"I absolutely expect to see [this configuration] in gas-rich galaxies with all these elements in place," Morris said.

However, these nebulas are tough to spot, and current technology limits scientists' observations to our galaxy.


=== Astrophysical Journal ; redaction of infered theory ===JPM post


MHD as DNA in the ISM . . .haha . .
by: geofens 03/15/06 06:28 pm
Msg: 179308 of 179349

Here's the gist if you decline to wade through all the blah blah;

Large scale magnetic fields generated by the intense gravity-wells (black holes) at galactic centers, are thought to influence how the material further out organizes itself into spiral arm structures.

The flux, or dynamics of the field fluctuation, finds harmonics in the scale magnitude. This is why spiral arms and other repetitive structures appear in galactic formations !!

It is not because the material is drawing in by gravity and organizes itself into these patterns, as was initially thought by most everybody.

The magnetic flux and subsequent organization by field line strengths actually slows down gravity's agenda of 'everything all in one place', and gives the Universe even more time for contemplation and the invention of a wide diversity of life forms to populate this vast 'stage of all the worlds', in which we are merely requisite players.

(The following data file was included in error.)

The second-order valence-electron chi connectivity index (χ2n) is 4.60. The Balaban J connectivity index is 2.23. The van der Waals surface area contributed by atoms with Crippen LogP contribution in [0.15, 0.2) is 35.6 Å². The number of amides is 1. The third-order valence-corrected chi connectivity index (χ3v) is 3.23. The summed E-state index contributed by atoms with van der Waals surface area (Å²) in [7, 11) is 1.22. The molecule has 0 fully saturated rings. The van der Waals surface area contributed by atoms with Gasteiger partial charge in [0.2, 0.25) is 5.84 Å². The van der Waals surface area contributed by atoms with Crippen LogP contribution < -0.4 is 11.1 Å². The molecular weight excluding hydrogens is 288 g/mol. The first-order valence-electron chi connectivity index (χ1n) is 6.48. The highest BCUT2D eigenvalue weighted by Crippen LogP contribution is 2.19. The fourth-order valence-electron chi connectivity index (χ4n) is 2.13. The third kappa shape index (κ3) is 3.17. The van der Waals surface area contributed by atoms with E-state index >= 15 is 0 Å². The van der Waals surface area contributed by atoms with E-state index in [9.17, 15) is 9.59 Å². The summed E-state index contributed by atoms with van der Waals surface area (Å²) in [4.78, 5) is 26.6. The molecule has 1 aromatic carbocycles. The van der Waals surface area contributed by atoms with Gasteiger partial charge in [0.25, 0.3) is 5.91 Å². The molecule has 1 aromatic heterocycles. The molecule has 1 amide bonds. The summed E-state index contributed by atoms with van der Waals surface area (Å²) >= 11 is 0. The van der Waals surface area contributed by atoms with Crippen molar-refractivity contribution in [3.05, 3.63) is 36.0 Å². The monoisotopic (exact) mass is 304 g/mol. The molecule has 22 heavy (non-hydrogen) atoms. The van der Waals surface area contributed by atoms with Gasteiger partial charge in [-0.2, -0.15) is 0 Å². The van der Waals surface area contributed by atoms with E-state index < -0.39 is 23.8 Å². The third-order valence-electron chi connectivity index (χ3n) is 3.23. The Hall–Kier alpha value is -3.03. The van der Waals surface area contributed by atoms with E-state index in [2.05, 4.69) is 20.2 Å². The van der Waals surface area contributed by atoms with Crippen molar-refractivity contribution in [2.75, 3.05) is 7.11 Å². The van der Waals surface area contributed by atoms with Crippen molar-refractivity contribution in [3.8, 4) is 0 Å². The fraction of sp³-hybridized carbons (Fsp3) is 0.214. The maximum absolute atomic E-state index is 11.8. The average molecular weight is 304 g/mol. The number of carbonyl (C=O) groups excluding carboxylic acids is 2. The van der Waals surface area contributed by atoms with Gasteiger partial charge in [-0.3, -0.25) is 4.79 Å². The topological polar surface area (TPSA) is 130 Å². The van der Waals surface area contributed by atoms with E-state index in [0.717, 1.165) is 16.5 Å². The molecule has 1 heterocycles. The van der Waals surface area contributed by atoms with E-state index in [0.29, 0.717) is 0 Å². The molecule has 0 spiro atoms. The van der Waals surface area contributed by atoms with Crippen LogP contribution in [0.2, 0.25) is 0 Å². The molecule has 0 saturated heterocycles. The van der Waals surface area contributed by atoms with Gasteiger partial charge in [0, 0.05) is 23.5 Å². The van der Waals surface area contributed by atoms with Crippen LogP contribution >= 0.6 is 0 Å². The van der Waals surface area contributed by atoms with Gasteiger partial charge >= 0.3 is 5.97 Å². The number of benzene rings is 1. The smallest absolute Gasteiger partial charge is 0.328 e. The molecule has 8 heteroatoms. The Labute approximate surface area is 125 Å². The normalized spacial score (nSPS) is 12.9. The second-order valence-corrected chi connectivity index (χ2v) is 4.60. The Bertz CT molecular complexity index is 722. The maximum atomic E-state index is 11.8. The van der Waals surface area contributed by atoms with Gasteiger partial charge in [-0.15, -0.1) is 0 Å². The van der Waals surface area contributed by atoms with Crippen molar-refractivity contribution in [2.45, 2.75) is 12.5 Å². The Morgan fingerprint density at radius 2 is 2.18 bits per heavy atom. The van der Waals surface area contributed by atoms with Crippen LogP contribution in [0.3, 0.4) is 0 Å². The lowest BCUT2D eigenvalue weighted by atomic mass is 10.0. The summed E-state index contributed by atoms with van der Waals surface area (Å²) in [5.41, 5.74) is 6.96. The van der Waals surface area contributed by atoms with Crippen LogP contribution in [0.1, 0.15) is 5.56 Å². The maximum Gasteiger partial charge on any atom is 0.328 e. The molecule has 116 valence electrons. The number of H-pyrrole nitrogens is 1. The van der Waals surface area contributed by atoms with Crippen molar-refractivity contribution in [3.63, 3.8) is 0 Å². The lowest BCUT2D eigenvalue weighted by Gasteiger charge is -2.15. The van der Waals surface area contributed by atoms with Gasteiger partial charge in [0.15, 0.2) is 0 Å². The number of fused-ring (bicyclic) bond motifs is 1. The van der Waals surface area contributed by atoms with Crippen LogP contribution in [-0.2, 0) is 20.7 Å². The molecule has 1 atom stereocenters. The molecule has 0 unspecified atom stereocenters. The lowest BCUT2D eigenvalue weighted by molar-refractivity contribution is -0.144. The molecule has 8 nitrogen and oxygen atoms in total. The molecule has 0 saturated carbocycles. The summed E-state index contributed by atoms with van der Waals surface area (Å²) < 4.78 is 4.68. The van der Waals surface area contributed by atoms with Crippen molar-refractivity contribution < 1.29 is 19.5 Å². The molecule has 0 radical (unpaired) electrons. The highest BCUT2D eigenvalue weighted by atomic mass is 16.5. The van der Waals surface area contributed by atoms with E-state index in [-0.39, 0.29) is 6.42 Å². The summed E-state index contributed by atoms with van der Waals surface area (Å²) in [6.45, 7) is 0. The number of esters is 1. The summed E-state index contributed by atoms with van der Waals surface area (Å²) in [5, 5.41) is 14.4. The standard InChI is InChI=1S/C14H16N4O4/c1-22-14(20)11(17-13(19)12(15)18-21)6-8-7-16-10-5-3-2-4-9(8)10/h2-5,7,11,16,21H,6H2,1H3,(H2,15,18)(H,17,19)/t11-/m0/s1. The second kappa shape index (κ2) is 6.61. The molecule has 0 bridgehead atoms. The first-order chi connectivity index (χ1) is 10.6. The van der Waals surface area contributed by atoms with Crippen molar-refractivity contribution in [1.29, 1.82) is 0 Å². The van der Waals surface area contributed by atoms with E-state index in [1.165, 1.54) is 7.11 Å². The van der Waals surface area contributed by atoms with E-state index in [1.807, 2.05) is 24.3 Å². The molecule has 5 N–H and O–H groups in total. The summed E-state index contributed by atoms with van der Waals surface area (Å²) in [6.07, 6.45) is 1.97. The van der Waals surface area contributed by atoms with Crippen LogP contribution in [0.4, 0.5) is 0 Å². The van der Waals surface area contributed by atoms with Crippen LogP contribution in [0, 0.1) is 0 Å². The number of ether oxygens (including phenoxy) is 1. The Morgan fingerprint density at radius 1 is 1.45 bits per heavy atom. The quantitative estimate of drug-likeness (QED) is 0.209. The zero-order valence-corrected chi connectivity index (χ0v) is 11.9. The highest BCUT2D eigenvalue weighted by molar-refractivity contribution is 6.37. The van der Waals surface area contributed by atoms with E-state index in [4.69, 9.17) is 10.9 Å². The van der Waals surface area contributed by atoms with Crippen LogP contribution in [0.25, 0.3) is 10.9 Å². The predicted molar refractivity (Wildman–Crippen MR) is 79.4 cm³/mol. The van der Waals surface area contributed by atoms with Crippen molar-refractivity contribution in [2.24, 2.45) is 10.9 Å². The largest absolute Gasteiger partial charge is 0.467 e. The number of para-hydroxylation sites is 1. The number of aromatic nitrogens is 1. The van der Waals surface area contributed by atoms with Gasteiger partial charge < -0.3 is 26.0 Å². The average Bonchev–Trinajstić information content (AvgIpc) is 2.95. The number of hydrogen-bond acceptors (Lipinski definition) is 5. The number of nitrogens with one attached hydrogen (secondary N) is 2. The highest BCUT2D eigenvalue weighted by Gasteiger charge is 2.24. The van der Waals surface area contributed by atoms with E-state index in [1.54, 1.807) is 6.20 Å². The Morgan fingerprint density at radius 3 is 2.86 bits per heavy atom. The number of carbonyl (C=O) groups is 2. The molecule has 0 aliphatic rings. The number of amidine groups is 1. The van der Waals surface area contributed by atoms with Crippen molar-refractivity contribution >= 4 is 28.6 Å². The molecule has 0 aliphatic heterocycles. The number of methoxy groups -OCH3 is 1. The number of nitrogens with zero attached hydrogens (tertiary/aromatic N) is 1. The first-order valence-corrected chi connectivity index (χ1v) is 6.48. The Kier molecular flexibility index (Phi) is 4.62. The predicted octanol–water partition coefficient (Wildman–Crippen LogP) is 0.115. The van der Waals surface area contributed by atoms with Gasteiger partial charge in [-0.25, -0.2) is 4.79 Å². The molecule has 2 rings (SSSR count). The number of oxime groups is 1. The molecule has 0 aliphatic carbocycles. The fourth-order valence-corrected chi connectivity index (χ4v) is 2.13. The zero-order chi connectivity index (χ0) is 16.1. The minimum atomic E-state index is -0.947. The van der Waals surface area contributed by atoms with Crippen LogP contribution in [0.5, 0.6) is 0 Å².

All of this is a complex interaction; the fields organize the extremely light H I, gravity later draws this diffuse material into and forms the denser arm structures along the field strength lines. This presence of the fields gently sets the stage for the arms to form later on. It also takes a while for the gravity-well to form in the galactic center, so galaxies begin without the early benefit of the MHD in the ISM. (magneto-hydro-dynamic, inter-stellar medium)

A brief excerpt was posted yesterday, but today's Yahoo News has the preceeding post on its wire. I thought a much further in depth rendition of that article was worthy of a repost today, as these two articles play together well. Cheers !! ) [ i may be a little out to lunch as HI is neutral and not magnetically reactive? or is the ISM mostly magnetically effectable? ]

=====APJ ; reprint

Multiwavelength Structural Manifestations of Fast Magnetohydrodynamic Density Waves in Spiral Galaxies